Merkin Valdez, P, Norwich Navigators (Double-A, San Francisco)
Valdez has an electric arm and can be dominating despite the fact he was only 4-3 through 14 Eastern League starts. His 2.55 ERA is more indicative of what he's about. His 67 strikeouts through 77 2/3 innings are also a better indication of what he's capable. Valdez was also named to the EL's Northern Division All-Star team.
"We got him in a trade with the Braves [for Russ Ortiz] a couple of years ago, and he's getting stronger with each year," San Francisco's farm director Jack Hiatt said. "He throws 97-98 mph with a good slider. He's having a very good year in Norwich. He's had one appearance in the bigs and he'll have another one down the road.
"It's better for his career right now for him to start. He can work on all of his pitches, and we can monitor them. But he'll do whatever we need him to. Where his future lies, that will be up to the Major League staff, where they think he'll do the best job."
Edison Volquez, P, Frisco RoughRiders (Double-A, Texas)
Volquez is 1-2 with a 2.81 ERA through five games after earning a promotion from Class A Bakersfield, where he was leading the California League with 77 strikeouts in 66 2/3 innings. He was 5-4 with a 4.19 ERA there.
He's an interesting study simply because he was one of the many players who had to disclose his real age with all the visa problems that have become commonplace. Volquez, who used to go by Julio Reyes, is nearly a year and a half older than originally believed to be. But, since he throws in the mid-90s, any problems he may have had in the past are easy to overlook.
Juan Morillo, P, Modesto Nuts (Class A, Colorado)
This hard-throwing right-hander appears on some levels to be a project simply because his numbers aren't all that overwhelming. He's 3-4 with a 3.81 ERA in nine starts for the Nuts and was 4-8 with a 4.42 ERA in two Minor League seasons prior to this year, both of which came in low-A ball.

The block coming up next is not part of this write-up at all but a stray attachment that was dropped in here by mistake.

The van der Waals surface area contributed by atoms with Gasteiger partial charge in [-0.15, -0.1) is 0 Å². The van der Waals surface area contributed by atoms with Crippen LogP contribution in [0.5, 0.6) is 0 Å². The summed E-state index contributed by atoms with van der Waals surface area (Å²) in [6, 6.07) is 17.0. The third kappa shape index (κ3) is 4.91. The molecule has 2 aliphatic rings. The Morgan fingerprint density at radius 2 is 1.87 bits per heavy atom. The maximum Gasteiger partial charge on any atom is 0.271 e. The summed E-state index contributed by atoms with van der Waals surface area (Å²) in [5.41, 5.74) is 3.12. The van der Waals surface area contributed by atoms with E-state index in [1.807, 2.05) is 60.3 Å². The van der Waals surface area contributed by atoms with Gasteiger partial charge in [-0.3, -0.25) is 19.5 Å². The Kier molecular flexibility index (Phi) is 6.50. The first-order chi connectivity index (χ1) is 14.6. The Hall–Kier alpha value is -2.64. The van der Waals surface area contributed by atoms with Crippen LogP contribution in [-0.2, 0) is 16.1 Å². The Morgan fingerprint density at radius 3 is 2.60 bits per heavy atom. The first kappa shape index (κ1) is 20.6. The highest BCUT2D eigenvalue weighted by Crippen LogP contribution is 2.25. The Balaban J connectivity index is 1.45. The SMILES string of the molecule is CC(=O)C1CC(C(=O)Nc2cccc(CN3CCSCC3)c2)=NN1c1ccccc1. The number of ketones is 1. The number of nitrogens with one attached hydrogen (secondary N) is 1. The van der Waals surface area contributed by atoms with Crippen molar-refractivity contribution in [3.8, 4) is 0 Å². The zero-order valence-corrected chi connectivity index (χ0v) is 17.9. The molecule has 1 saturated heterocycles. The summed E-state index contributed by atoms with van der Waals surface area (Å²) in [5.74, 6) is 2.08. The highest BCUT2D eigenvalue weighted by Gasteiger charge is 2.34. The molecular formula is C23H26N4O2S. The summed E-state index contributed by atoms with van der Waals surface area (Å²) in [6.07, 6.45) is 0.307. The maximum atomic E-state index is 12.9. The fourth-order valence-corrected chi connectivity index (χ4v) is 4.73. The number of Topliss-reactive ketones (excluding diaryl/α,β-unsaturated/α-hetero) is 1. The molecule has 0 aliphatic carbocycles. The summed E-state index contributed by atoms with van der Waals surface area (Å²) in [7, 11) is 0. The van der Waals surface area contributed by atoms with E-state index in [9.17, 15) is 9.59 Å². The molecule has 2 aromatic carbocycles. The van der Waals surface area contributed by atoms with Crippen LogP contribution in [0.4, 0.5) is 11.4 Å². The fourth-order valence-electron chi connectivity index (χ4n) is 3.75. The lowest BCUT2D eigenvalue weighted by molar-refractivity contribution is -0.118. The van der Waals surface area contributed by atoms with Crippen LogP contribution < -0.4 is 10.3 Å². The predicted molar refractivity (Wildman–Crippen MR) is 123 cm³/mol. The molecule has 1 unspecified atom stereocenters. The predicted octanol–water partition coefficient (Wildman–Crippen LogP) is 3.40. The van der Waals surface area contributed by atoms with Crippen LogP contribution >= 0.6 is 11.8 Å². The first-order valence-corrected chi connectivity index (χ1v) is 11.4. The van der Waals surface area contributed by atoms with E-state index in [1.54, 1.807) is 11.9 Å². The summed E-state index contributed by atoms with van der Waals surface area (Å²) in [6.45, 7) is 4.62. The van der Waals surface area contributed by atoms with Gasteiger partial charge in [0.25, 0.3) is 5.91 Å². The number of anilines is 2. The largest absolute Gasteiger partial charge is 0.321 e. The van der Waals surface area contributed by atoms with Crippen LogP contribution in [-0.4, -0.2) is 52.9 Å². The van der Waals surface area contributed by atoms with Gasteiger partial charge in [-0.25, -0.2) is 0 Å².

The number, however, that seems to matter is 100. While he consistently throws in the high 90s, he's been clocked at 100 mph, and that's what Colorado finds most intriguing and with good reason. He's been working on his command and learning how to pitch as opposed to just getting in there and revving up his cannon arm. If he can figure out how to blend in some off-speed stuff a little better, his rise could come a little quicker.
Fernando Nieve, P, Round Rock Express (Triple-A, Houston)
The young right-hander has made steady progress in climbing Houston's organizational ladder, making strides at each level, including this season.
He began the year at Double-A Corpus Christi and was promoted to Round Rock after going 4-3 with a 2.65 ERA, fanning 96 and walking only 29. His start with the Express has been somewhat shaky - he's 1-2 with a 4.50 ERA in three games -- but the club is expecting him to adapt quickly over the second half.
His fastball ranges in the mid-90s, though it has pushed past 96 mph on more than one occasion. His off-speed offerings are also sharp but aren't nearly as effective as his fastball. He's still working on developing a changeup.
Yusmeiro Petit, P, Binghamton Mets (Double-A, New York Mets)
The young Venezuelan isn't the hardest thrower -- he has to work to reach 90 on the gun -- yet he continues to get outs and continues to be one of the most sought-after prospects in New York's system. He came into the season with a 16-10 career mark and a 2.23 ERA in 40 games. He even had 200 strikeouts last season at three levels, dominating at every stop.
Petit is 2-2 with a 3.02 ERA in 13 starts this season and was on a strict pitch count for much of April and May after pitching in Winter Ball. The club gave him some time off earlier this season to be with his girlfriend in Venezuela when the couple's child was born. The time off will probably help in the long run. And while there is talk that he'll move up to Triple-A Norfolk this season, it likely won't happen until the logjam of starters in New York thins out some.